116 results

  • Subject is exactly "politics"
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An eight-page pamphlet summarizing Roosevelt's political record on labor.
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Upton hopes that Addams can come help her campaign from losing ground in Ohio.
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Wise consents that Addams will not serve in his commission, and asks her about her opinion between Adolph Lawisohn and Julius Rosenwald.
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Addams declines nomination for mayoral race in Chicago.
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Addams endorses Harriet Vittum, who campaigned for the Board of Aldermans in the Seventeenth ward of Chicago.
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Addams questions the process of how pension funds are being distributed to needing families and how it needs to be handled better while criticizing the city of Chicago's government for not doing enough to help the poor.
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Addams questions the process of how pension funds are being distributed to needing families and how it needs to be handled better while criticizing the city of Chicago's government for not doing enough to help the poor.
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Addams describes her experiences at the Progressive Party Convention, discussing how items were added to its platform, particularly labor and military planks, and its appeal to labor and women.
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Addams reports on the Progressive Party Convention, discussing how items were added to its platform, particularly labor and military planks, and her dismay about the conventions unjust treatment of African-Americans. This is one of a series of articles she prepared as part of the Progressive Party campaign in 1912.
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Devine asks Addams about the possibility of funding funding in Chicago for campaign to create a Commission on Industrial Relations.
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Jordan disagrees with Addams about the "progressive" qualities of Theodore Roosevelt, preferring instead the policies of Woodrow Wilson.
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Addams informs Ickes that Bowen is still too ill to receive any messages and she will not reconsider withdrawing from the race she was meant to participate in under the Progressive Party ticket.
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Ickes informs Addams that the Progressive Party's Executive Committee is replacing William Dawson with Mr. Edwards.
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Pinchot thanks Addams for supporting Gifford Pinchot.
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Ickes informs Addams about the business conducted by the National Executive Committee of the Progressive Party, which Ickes was attending in Addams' place.
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Pinchot is asking supporters of his brother, Gifford Pinchot, to write statements to be published in a campaign book.
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The Commission on Industrial Relations sends Harriman their recommendations for improvements on women in industry to get her feedback.
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Lathrop and Wald would like Addams to write an article on appropriations for the Ladies' Home Journal.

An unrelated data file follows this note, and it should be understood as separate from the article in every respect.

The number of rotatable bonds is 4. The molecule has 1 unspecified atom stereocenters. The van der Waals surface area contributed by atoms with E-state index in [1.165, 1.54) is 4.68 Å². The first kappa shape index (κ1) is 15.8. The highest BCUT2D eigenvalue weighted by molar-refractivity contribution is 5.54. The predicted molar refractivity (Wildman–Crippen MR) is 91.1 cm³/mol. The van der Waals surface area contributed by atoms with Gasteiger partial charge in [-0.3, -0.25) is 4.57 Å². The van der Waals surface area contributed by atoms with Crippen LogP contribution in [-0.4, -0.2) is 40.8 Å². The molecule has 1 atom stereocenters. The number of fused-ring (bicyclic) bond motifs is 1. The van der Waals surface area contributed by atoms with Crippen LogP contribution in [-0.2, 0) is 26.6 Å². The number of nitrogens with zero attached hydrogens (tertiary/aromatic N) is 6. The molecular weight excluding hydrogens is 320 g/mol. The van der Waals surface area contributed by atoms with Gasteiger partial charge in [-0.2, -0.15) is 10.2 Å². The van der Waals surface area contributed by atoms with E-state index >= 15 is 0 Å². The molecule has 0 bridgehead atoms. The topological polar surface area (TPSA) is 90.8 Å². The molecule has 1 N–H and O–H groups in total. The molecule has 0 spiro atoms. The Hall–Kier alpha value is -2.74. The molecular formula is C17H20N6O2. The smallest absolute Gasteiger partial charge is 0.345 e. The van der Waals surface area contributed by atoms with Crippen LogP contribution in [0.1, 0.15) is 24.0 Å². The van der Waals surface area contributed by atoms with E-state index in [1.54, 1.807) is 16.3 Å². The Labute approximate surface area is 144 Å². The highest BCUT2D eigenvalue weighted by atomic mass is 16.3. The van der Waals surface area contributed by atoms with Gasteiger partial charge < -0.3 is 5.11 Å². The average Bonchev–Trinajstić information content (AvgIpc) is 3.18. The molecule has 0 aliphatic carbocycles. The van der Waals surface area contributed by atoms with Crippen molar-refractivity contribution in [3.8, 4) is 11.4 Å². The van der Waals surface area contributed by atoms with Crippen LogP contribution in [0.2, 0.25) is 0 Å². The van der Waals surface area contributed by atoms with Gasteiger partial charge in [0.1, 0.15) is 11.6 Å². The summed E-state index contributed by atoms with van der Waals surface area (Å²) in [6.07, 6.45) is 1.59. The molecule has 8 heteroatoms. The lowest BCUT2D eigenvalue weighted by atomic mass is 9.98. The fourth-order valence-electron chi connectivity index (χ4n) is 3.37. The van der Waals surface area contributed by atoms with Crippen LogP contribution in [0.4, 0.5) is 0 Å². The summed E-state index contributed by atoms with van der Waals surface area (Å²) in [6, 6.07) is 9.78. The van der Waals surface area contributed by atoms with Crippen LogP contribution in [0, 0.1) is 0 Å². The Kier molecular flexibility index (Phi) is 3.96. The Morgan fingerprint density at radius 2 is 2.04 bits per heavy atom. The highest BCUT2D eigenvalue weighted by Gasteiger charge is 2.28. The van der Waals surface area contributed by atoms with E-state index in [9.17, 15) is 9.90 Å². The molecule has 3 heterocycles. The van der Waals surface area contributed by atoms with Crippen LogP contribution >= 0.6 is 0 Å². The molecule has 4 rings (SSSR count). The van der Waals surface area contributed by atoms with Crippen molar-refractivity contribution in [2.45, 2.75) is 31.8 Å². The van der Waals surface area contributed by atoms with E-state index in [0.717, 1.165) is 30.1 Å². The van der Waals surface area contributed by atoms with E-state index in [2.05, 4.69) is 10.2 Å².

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The Union requests an article on suffrage to use in propaganda work in New Jersey.
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Addams received Lathrop's letter about the Woman's Athletic Club. Addams has also met with a presidential adviser for lunch.
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The Chicago branch of the NAACP protests the Wilson administration's apparent racial discrimination in the federal civil service.
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Kellor sends Kellogg the names of members of President Woodrow Wilson's Industrial Commission and seeks ideas for topics for investigation.
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Addams informs James that she is unable to travel for a speech, but she suggests replacement speakers.
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The New York Herald warns that businessmen may be sorry they chose Woodrow Wilson over Theodore Roosevelt, claiming Wilson was untrained and unfamilar with the needs of business.
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Globe reports that Joseph Walker of Mass. is jumping from the Republican Party to the Progressive Party.
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Kellor sends Addams a copy of the letter she sent to Theodore Roosevelt, explaining the best way to fill the vacancy on the Progressive Party's National Committee.
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A circular sent to members of the National Council of Women to gather strength against a proposed Militia Pay Bill and increased militarism in the United States.
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Smith writes Addams to argue that she is being duped by the character of former Senator Albert Beveridge.
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Pinchot asks Addams to support the National Conservation Association's efforts to keep National Forests in the control of the federal government.
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Baker writes Addams about his concerns of the leadership and direction of the Progressive Party, arguing that it may not be that different from the Democratic Party in terms of the character of the leadership.
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